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    Who cares? Unless you are comparing enums thousands of times inside a loop during a video game the extra nanosecond is meaningless. – user949300 Mar 12 '16 at 0:57
  • The bytecode is pretty irrelevant for the performance unless you're forcing interpreted mode. Write a JMH benchmark to see that the performance is exactly the same. – maaartinus Aug 31 '17 at 4:38


Another option is the Objects.equals utility method.

Objects.equals( thisEnum , thatEnum )

Objects.equals for null-safety

equals operator == instead of .equals()

Which operator is the one I should be using?

A third option is the static equals method found on the Objects utility class added to Java 7 and later.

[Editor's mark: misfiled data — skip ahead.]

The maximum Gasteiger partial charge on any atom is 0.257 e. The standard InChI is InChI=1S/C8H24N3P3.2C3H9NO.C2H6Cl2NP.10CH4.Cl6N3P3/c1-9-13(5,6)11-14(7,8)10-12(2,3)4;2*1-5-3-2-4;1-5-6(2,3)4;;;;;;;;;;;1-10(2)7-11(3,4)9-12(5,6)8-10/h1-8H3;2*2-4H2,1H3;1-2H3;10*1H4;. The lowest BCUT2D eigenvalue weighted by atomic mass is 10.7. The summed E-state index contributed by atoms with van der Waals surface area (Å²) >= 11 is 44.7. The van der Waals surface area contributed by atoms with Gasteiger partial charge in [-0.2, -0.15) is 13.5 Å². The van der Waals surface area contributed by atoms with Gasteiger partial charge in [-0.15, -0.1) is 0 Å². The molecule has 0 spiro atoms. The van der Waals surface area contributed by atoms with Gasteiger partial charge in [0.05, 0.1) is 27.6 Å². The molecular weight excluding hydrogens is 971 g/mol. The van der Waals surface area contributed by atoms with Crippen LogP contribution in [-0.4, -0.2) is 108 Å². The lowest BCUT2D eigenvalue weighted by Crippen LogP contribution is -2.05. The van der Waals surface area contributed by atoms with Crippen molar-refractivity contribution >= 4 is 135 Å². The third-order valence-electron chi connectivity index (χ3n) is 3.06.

Here’s an example using the Month enum.

boolean areEqual = Objects.equals( Month.FEBRUARY , Month.JUNE ) ;  // Returns `false`.


I find a couple benefits to this method:

  • Null-safety
  • Both null ➙ true
  • Either null ➙ false
  • No risk of throwing NullPointerException
  • Compact, readable

How it works

What is the logic used by Objects.equals?

See for yourself, from the Java 10 source code of OpenJDK:

    ( a == b ) 
        a != null 
        a.equals( b )

In case of enum both are correct and right!!


One of the Sonar rules is Enum values should be compared with "==". The reasons are as follows:

Testing equality of an enum value with equals() is perfectly valid because an enum is an Object and every Java developer knows == should not be used to compare the content of an Object. At the same time, using == on enums:

  • provides the same expected comparison (content) as equals()